Find the value of $\lim_{x \rightarrow \infty}\left(\frac{\pi}{2}-\tan^{-1}x\right)^{\Large\frac{1}{x}}$

Can this limit be solved without using L'Hopital's rule :

$$\lim_{x \rightarrow \infty}\left(\frac{\pi}{2}-\tan^{-1}x\right)^{\Large\frac{1}{x}}$$

Answer of this limit is : $1$

Hint: $$\frac{\pi}2-\tan^{-1}(x)=\tan^{-1}\left(\frac{1}x\right)$$

So $$\lim_{x \rightarrow \infty}\left(\frac{\pi}{2}-\tan^{-1}x\right)^{\large\frac{1}{x}} = \lim_{x\to \infty} \left(\tan^{-1}\left(\frac{1}{x}\right)\right)^{1/x}$$

If you're familiar with L'hopital, I'd recommend it.

• @sultan : I would also recommend substituting $s = 1/x$ and letting $s \to 0^+$. This will make the derivatives much simpler. I encourage students to do this but they rarely do. Apr 29, 2013 at 15:32

$$\displaystyle\lim_{x\to\infty }\left(\tan^{-1}\left(\frac{1}{x}\right) \right )^{\frac{1}{x}}=\lim_{x\to\infty }e^{\frac{\ln\left(\tan^{-1}\left(\frac{1}{x}\right)\right)}{x}}=\Bigg[\tan^{-1}\left(\frac{1}{x}\right)=u\Bigg/\tan\implies \frac{1}{x}=\tan u\Bigg]$$ $$x\to\infty\implies u\to 0^+$$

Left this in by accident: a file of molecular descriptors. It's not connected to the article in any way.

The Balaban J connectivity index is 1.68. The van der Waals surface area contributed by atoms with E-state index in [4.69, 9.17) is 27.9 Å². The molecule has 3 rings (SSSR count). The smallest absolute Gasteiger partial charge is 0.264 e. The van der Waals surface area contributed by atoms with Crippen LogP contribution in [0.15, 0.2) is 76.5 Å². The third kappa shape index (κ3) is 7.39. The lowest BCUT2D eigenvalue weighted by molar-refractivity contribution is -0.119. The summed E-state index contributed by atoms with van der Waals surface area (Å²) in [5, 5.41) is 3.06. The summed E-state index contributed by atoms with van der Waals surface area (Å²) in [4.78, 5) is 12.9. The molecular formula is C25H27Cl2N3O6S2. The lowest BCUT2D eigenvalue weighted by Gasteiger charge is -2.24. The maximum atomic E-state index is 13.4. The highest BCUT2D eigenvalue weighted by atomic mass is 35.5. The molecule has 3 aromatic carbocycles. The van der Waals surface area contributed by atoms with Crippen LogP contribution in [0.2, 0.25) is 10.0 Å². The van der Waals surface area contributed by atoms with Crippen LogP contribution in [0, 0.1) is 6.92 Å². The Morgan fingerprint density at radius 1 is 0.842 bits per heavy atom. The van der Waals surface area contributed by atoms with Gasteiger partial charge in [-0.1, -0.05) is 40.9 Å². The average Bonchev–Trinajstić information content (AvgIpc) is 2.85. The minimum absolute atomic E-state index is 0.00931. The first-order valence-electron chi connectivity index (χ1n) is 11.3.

then $$\lim_{x\to\infty }\left(\tan^{-1}\left(\frac{1}{x}\right)\right)^{\frac{1}{x}}=\lim_{u\to 0^+}u^{\tan (u)}=\lim_{u\to 0^+}e^{\tan(u)\ln(u)}$$

$$\lim_{u\to 0^+}e^{\tan(u) \ln(u)}=\lim_{u\to 0^+}e^{\frac{\tan(u)}{u} u\ln(u)}$$

we know that $$\lim_{u\to 0^+}\frac{\tan(u)}{u}=1\;\&\;\lim_{u\to 0^+}u\ln(u)=0$$

so $$\lim_{u\to 0^+}e^{\frac{\tan(u)}{u} u\ln(u)}=e^{0}=1$$

so $$\lim_{x\to\infty }\left(\tan^{-1}\left(\frac{1}{x}\right)\right)^{\frac{1}{x}}=1$$

Here is another approach

$$\lim_{x \rightarrow \infty}\left(\frac{\pi}{2}-\tan^{-1}x\right)^{\Large\frac{1}{x}}=\lim_{x \rightarrow \infty}e^{\frac{\ln\left(\frac{\pi}{2}-\tan^{-1}x\right)}{x}} =e^{\lim_{n\to \infty}\frac{\ln\left(\frac{\pi}{2}-\tan^{-1}x\right)}{x}}$$

$$= e^{\lim_{n\to \infty}\frac{ -\frac{1}{1+x^2} }{1}}=e^0=1.$$

Notice that, We used the L'hopital's rule.